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What is a Blood Culture test?

A blood culture test is a laboratory procedure that is performed to detect the presence of organisms, such as fungi or bacteria, in a blood sample that might be the cause of infection in blood. Severe infections from other regions of the body spread to different organs and blood, causing blood infections.

Blood infections can be severe, leading to sepsis (infections that need urgent hospitalisation) and other life-threatening conditions such as endocarditis (infection in the lining of the heart). People diagnosed with conditions, such as leukaemia or acquired immunodeficiency syndrome (AIDS), who take immunosuppressive medications and use prosthetics are at a higher risk of acquiring blood infections.

Apart from detecting microbes in blood, a blood culture test also helps to discern contaminants with infection-causing organisms.

  1. Why is a Blood Culture test performed?
  2. How do you prepare for a Blood Culture test?
  3. How is a Blood Culture Test performed?
  4. What do Blood Culture test results mean?

A blood culture test is recommended when the following symptoms of sepsis are observed in the body:

Severe symptoms of sepsis include

  • An extreme drop in the blood pressure
  • One or more organ failures
  • Small blood clots in the smallest blood vessels of the body
  • Inflammation in the entire body

This test identifies infection-causing bacteria and helps determine the best treatment procedure to combat the infection. Two or three blood samples might be tested to ensure that the fungi or bacteria do not remain undetected.

There are no special preparations required before going for a blood culture test.

Blood culture test is a simple procedure, in which a lab technician would draw a blood sample drawn from your vein (usually arm) after swabbing your skin with an appropriate antiseptic solution. The blood sample is then added to bottles that contain a culture broth to allow the organisms, if present, to grow.

Immediately after the first sample collection, a second blood sample is collected from a different vein in the body. Normally, more than one blood sample is collected from different veins in the body to increase the chances of detecting disease-causing organisms. These cultures are then tested in laboratories to detect the organisms. Gram staining might be performed to identify bacterial strains.

The amount of blood collected from young children and infants is lesser and is decided according to their body weight. In children, a single blood sample is collected as their blood contains a high concentration of bacteria or infection causing organism.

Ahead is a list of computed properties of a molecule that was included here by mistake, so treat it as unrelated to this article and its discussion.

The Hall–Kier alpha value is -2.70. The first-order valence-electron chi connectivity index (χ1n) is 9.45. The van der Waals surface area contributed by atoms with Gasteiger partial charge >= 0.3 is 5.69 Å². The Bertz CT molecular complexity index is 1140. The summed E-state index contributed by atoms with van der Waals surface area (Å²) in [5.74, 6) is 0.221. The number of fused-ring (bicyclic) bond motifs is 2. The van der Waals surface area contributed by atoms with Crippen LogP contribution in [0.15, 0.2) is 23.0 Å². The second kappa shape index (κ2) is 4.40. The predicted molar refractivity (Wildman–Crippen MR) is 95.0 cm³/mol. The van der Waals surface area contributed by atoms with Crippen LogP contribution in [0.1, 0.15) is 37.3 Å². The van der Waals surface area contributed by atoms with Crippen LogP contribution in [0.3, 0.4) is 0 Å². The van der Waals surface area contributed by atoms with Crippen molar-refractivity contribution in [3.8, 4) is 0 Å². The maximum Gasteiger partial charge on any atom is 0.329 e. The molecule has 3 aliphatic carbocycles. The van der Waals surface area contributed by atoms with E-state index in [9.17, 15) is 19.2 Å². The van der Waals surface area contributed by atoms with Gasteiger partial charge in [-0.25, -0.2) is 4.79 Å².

Even though it is a low-risk procedure, the following are some rare problems that might occur while withdrawing blood samples:

  • Light-headedness or fainting
  • Infection if the skin tears
  • Many punctures to locate the appropriate veins
  • Excessive Bleeding 
  • Haematoma (accumulation of blood under the skin)

Normal results: A normal blood culture test results indicate the absence of germs in blood sample. Blood cultures that produce negative results after many days indicate that the probability of blood infection is low. Additional tests may be recommended if symptoms of infection persist.

Abnormal results: Abnormal blood culture test results indicate bacteraemia or presence of organisms in the sample.

If two or more blood culture samples contain the same fungi or bacteria, it indicates that the blood infection is caused due to that particular organism.

If one blood culture sample has negative results and the other sample has positive results, it denotes that infection might be present or that the samples are contaminated. Before making a diagnosis of the infection, a doctor considers the person’s clinical condition along with the type of organism detected in test results.

Other tests that might be recommended along with blood culture test to confirm the results of blood culture samples include:

  • Complete blood count (CBC)
  • Sputum culture
  • Urine culture
  • Cerebrospinal fluid analysis

Disclaimer: All results must be clinically correlated with the patient’s complaints to make a complete and accurate diagnosis. This information is purely from an educational perspective and is in no way a substitute for medical advice from a qualified doctor.

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References

  1. Beavis KG, Charnot-Katsikas A. Henry's Clinical Diagnosis and Management by Laboratory Methods. 23rd ed. Specimen collection and handling for diagnosis of infectious diseases. In: McPherson RA, Pincus MR, eds. St Louis, MO: Elsevier; 2017:chap 64.
  2. Center for Disease Control and Prevention [internet], Atlanta (GA): US Department of Health and Human Services, Sepsis
  3. Murray PR. The clinician and the microbiology laboratory. In: Bennett JE, Dolin R, Blaser MJ, eds. Mandell, Douglas, and Bennett's Principles and Practice of Infectious Diseases, 8th ed. Philadelphia, PA: Elsevier Saunders.